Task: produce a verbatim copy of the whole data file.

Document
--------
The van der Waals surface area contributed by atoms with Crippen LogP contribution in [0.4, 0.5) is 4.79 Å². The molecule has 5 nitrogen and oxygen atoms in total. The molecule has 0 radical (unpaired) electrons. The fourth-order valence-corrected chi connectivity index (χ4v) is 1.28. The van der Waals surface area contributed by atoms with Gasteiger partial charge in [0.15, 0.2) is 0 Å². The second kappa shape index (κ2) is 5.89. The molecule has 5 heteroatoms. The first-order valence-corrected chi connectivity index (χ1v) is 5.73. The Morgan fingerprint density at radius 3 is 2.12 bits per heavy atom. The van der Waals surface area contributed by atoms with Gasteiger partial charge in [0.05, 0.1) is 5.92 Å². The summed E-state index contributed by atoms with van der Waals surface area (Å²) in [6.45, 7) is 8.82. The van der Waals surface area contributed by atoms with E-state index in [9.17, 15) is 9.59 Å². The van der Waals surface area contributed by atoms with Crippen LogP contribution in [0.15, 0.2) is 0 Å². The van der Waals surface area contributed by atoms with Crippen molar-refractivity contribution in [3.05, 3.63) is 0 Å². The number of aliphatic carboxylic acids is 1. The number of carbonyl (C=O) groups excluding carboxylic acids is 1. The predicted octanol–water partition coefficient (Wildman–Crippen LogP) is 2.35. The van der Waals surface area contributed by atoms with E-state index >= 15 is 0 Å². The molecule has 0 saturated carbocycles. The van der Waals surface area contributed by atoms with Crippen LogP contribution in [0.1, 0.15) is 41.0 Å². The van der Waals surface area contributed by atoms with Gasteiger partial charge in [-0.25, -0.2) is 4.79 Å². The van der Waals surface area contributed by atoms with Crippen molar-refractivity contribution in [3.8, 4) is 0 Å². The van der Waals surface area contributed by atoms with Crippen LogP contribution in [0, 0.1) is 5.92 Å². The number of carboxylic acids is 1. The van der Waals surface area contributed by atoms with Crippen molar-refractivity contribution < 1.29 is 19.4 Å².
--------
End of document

The van der Waals surface area contributed by atoms with Crippen LogP contribution in [0.4, 0.5) is 4.79 Å². The molecule has 5 nitrogen and oxygen atoms in total. The molecule has 0 radical (unpaired) electrons. The fourth-order valence-corrected chi connectivity index (χ4v) is 1.28. The van der Waals surface area contributed by atoms with Gasteiger partial charge in [0.15, 0.2) is 0 Å². The second kappa shape index (κ2) is 5.89. The molecule has 5 heteroatoms. The first-order valence-corrected chi connectivity index (χ1v) is 5.73. The Morgan fingerprint density at radius 3 is 2.12 bits per heavy atom. The van der Waals surface area contributed by atoms with Gasteiger partial charge in [0.05, 0.1) is 5.92 Å². The summed E-state index contributed by atoms with van der Waals surface area (Å²) in [6.45, 7) is 8.82. The van der Waals surface area contributed by atoms with E-state index in [9.17, 15) is 9.59 Å². The van der Waals surface area contributed by atoms with Crippen LogP contribution in [0.15, 0.2) is 0 Å². The van der Waals surface area contributed by atoms with Crippen molar-refractivity contribution in [3.05, 3.63) is 0 Å². The number of aliphatic carboxylic acids is 1. The number of carbonyl (C=O) groups excluding carboxylic acids is 1. The predicted octanol–water partition coefficient (Wildman–Crippen LogP) is 2.35. The van der Waals surface area contributed by atoms with E-state index >= 15 is 0 Å². The molecule has 0 saturated carbocycles. The van der Waals surface area contributed by atoms with Crippen LogP contribution in [0.1, 0.15) is 41.0 Å². The van der Waals surface area contributed by atoms with Gasteiger partial charge in [-0.25, -0.2) is 4.79 Å². The van der Waals surface area contributed by atoms with Crippen molar-refractivity contribution in [3.8, 4) is 0 Å². The van der Waals surface area contributed by atoms with Crippen LogP contribution in [0, 0.1) is 5.92 Å². The number of carboxylic acids is 1. The van der Waals surface area contributed by atoms with Crippen molar-refractivity contribution < 1.29 is 19.4 Å².